I’m sure that for many of you English illustrator and artist Louis Wain (1860-1939) needs no introduction. His saucer-eyed cats are top-notch beautiful magic-realism for some but trashy biscuit tin tat for others. I’m in the first group, I love Louis Wain and if I ever had enough pennies to buy one of his first edition turn-of-the-century books (some go for £500+) then I wouldn’t think twice about doing so.
Louis started out his career specializing in drawing animals and wildlife scenes for journals and magazines. At that time he was painting rather naturalistic looking animals, including cats, although you could still see the huge-eye influence even then. It wasn’t until 1886 that he started to draw anthropomorphised cats in humorous vignettes. He spent some time in New York in 1907, employed as a comic strip illustrator. On his return to England, broke, his family troubles and mothers’ death taking its toll on him (read more about that here), his mental health went into decline.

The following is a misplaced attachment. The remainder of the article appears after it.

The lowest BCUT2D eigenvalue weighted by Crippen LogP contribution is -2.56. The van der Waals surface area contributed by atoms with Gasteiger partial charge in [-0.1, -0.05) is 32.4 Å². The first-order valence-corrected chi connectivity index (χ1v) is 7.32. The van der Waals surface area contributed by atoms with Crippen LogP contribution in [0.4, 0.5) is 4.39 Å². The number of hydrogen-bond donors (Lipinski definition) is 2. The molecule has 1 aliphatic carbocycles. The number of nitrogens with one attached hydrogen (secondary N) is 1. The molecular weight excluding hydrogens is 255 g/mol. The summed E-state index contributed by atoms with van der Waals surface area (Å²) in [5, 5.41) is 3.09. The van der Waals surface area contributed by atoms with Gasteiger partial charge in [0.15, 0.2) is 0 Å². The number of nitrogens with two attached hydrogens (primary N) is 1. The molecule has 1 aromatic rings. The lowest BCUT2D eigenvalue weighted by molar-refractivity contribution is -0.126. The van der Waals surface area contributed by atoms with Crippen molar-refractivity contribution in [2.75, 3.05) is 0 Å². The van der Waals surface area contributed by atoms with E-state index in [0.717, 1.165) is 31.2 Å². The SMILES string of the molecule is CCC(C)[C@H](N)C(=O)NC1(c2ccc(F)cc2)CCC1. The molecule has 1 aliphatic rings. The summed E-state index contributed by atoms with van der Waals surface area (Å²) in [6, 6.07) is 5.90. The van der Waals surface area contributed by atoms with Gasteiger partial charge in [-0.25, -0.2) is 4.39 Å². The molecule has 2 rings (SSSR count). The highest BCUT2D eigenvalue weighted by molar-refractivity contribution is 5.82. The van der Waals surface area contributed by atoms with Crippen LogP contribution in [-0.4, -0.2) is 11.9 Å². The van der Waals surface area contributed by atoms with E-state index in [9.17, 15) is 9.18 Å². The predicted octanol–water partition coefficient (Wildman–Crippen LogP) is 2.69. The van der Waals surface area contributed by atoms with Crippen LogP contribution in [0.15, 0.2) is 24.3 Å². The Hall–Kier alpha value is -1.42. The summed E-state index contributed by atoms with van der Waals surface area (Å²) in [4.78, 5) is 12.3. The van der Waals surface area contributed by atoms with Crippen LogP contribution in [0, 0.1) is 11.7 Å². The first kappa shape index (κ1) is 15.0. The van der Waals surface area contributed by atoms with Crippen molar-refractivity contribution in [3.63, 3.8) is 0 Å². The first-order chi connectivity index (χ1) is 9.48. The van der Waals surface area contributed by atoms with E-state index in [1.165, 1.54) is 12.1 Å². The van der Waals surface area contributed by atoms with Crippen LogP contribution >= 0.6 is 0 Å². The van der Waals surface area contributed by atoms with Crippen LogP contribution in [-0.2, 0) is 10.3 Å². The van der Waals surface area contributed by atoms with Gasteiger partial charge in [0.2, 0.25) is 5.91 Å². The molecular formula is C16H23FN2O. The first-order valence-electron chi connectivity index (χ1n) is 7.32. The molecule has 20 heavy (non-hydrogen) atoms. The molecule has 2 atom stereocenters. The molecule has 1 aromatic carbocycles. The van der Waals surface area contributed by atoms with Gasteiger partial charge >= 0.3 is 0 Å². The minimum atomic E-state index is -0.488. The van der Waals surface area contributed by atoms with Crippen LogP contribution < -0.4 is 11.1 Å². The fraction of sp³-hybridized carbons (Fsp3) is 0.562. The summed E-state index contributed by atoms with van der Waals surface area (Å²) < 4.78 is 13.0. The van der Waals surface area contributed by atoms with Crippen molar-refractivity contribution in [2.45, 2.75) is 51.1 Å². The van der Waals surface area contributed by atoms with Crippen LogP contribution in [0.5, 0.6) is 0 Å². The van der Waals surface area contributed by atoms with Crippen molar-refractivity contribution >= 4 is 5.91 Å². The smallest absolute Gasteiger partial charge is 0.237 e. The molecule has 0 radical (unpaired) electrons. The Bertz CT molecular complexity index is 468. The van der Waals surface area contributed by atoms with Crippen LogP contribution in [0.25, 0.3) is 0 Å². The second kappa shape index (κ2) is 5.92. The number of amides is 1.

Wain suffered from delusions, his behaviour and character did an about turn. He became suspicious and hostile, especially to his sisters, who suspected schizophrenia (disputed by some) and finally committed him to Springfield Mental Hospital in Tooting. He was eventually moved (with the help of H.G. Wells) to Napsbury hospital where he spent the rest of his days, with a colony of 15 cats, writing and drawing for pleasure. During this time his drawings took on an abstract, psychedelic theme. This is my favourite period of Louis Wain work, sadly at the cost of his peace and poor mental health.
Louis Wain work is highly collectable, two notable collectors are Nick Cave and Tracy Emin.